Blood, Sweat, and Sawdust

Going against the grain

Tag: Bandsaw

The Tale of the Tail Jig

Jig1My handsaw skills might be lacking, but I do enjoy cutting most of my joinery by hand. However, when I have a bunch of identical joints to cut, I turn to jigs.

I recently discovered this little jig for cutting tails on the bandsaw. It’s little more than a wedge with a stop at one end. To make it, you simply cut a wedge to your desired angle, cut off the tip, flip it around and glue it back on. To use it, you register your board on the stop and slide the opposite edge along the fence of your bandsaw.

Jig2

The beauty of this jig is that you can make several cuts without adjusting your fence. Start by marking out your tails on  one end of your board.  Using the jig, adjust the fence of your bandsaw to line up with your first cut. Assuming your tails are symmetrical, you should be able to take two cuts from each end of your board. You end up only needing to adjust the fence once for each tail you’re cutting.  Dead square tails are just icing on the cake.

What jigs do you use to supplement your handtool work?

The Tension Builds…

Ripped and stickered

Ripped and stickered

I decided to go ahead and rip all of my 2×12 stock in half to speed up the drying process. I knew there would be some tension built up in some of the boards, but a few of them where downright scary. I had one split for the last two feet of the board. This caused one half to slide off my roller stand. The back end kicked up and hit the blade guards fairly hard. No damage was done, but it gave me quite a scare. The split shifted the cut a few inches, making one have too narrow to use for my top. I’ll save this for my long stretchers.

I sorted and labeled all of my boards, saving the best for the front and back of the top. If you’re ripping construction lumber, keep a few extra roller stands handy. Also, be prepared to clean your tools free of pitch when you’re finished. You might even consider buying an extra band saw blade for this project.  Simple Green took care of the blade and a ruler scraped the tires free of debris.

You can find links to my other Roubo posts here:  Project Index

New Toy

After months of deliberation and daydreaming, I finally picked up my first bandsaw. I chose the Rikon 10-325 14″ bandsaw for several reasons. There is a dealer near by (Highland Hardware). It meets all of my current needs. It seems to be well liked by the community. And, it has a 5 year warranty. I spent much of the weekend assembling the saw, but haven’t yet been able to start her up. The instructions are somewhat lacking, but assembly was rather straight forward.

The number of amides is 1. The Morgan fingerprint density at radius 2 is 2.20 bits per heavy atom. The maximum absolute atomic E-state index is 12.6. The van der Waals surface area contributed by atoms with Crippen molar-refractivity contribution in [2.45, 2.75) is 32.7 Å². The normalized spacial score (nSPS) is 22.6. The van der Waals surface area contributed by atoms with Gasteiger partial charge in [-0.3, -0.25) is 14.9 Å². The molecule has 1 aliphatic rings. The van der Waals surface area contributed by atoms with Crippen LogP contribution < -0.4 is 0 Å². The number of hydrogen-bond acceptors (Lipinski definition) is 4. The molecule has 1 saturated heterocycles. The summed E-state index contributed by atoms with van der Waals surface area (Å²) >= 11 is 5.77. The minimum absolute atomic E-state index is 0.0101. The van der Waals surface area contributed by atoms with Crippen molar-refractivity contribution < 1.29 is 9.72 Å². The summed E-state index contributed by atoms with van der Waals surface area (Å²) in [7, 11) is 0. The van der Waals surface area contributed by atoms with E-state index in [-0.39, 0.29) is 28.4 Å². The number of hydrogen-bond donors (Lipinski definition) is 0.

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This is the box in which the saw arrives.

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Here are the contents, after opening the box.

20130904-170540.jpg

You first assemble the base, fastening the supplied bolts hand-tight. I choose to use a mobile base that I picked up from Wood Craft. I placed the assembled saw base on the mobile base before things got too heavy. Unfortunately, it slipped my mind to take photos of this step.

You’ll definitely need a friend to lift the saw onto the base. The instructions weren’t very clear on how to mount the saw to the base. Rikon supplies four bolts, each with a hex nut, nylon locking nut, two large washers and a small washer. After consulting Dr. Google, I decided to install the bolts from below the base in the following order: bolt, large washer, base, larger washer, hex nut, saw, small washer, nylon nut.

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Here is a close up of the bolt installation.

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The rest of the assembly is pretty simple. You simply install the table using four hex bolts, and then install all of the accessories. I still need to level the table and set the blade tracking. I plan to have a full review sometime in the following weeks.

New Toy: Rikon 10-325 Bandsaw

After months of deliberation and daydreaming, I finally picked up my first bandsaw. I chose the Rikon 10-325 bandsaw for several reasons. There is a dealer near by (Highland Hardware). It meets all of my current needs. It seems to be well liked by the community. And, it has a 5 year warranty. I spent much of the weekend assembling the saw, but haven’t yet been able to start her up. The instructions are somewhat lacking, but assembly was rather straight forward.

20130904-170320This is the box in which the saw arrives.

 

20130904-170440Here are the contents, after opening the box.

 

20130904-170540

You first assemble the base, fastening the supplied bolts hand-tight. I choose to use a mobile base that I picked up from Wood Craft. I placed the assembled saw base on the mobile base before things got too heavy. Unfortunately, it slipped my mind to take photos of this step.

You’ll definitely need a friend to lift the saw onto the base. The instructions weren’t very clear on how to mount the saw to the base. Rikon supplies four bolts, each with a hex nut, nylon locking nut, two large washers and a small washer. After consulting Dr. Google, I decided to install the bolts from below the base in the following order: bolt, large washer, base, larger washer, hex nut, saw, small washer, nylon nut.

20130904-170823

Here is a close up of the bolt installation.

Rikon 10-325 Bandsaw

The rest of the assembly is pretty simple. You simply install the table using four hex bolts, and then install all of the accessories. I still need to level the table and set the blade tracking. I plan to have a full review sometime in the following weeks.